Alaskan Adventure: Part 2

In the first part of my story a fellow middle school teacher and I set out in June of 2003 seeking peace, solitude, exhilaration, and adventure all in one trip to the wilderness of the Southeastern Alaska rainforests.

A few days after settling into Juneau's cool, damp climate, we ventured out on the next leg of our trip.  We had planned a two-day kayaking and camping excursion with a local guide in Gustavus, a small town that is only accessible by small boat or plane.

When I say “small,” I mean the Gustavus airport consisted of a mobile home-type building and a path cleared in the trees for a landing strip. Our plane seated just six passengers and I had the unique pleasure of riding next to the pilot while my companion Gina tried to keep her lunch down in the back seat. The style of seatbelts and the fact that I could push any button or lever I wanted just by reaching out my hand was unsettling. 

I believe that I held my breath for most of the fifteen-minute flight and I am certain that I did not breathe at all during the takeoff or landing. The plane rattled and jostled while we flew through clouds, which broke every now and then to reveal the emerald forest below. After a white-knuckle flight we glided down until we were close enough to the ground to feel like we needed to stick out our feet Flintstone style and start running when we touched down.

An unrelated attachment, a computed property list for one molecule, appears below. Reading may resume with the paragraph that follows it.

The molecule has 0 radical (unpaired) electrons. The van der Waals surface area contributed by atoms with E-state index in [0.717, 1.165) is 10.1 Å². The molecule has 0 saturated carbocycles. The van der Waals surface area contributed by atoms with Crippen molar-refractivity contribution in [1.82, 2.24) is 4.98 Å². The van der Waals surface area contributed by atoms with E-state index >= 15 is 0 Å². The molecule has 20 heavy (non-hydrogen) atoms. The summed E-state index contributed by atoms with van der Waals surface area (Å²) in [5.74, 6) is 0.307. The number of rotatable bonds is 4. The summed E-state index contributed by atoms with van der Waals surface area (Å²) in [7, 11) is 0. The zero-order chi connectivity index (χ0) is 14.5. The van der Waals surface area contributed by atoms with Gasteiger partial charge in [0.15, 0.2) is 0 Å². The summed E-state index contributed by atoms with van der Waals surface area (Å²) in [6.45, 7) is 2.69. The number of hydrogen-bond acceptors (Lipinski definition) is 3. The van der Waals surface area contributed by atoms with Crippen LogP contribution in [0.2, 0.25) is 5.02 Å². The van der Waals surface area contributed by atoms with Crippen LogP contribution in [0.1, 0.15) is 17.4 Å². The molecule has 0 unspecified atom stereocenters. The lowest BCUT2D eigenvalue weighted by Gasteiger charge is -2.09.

The plane ride was an adventure I had not counted on, but was pleased to have survived. We did however, have huge expectations for the next part of our journey. We hired a local guide through a company called Spirit Walker Expeditions and met with him to discuss our trip. He looked exactly like you’d expect with a full beard and plaid shirt and the standard Alaskan calf-high rubber boots. While we sat at an enormous rough-hewn wooden table, Gary showed us on a wall map where we would put in our kayaks at the Gustavus dock and then our route all the way across the bay to Pleasant Island.

We could tell right away that Gary was a wonderfully balanced and wise spirit. He was just the type of person we needed to lead two rather inexperience kayakers on such an expedition. He was kind and reassuring, and answered our many questions about wildlife. Here are a few of the questions I wanted to ask but didn’t: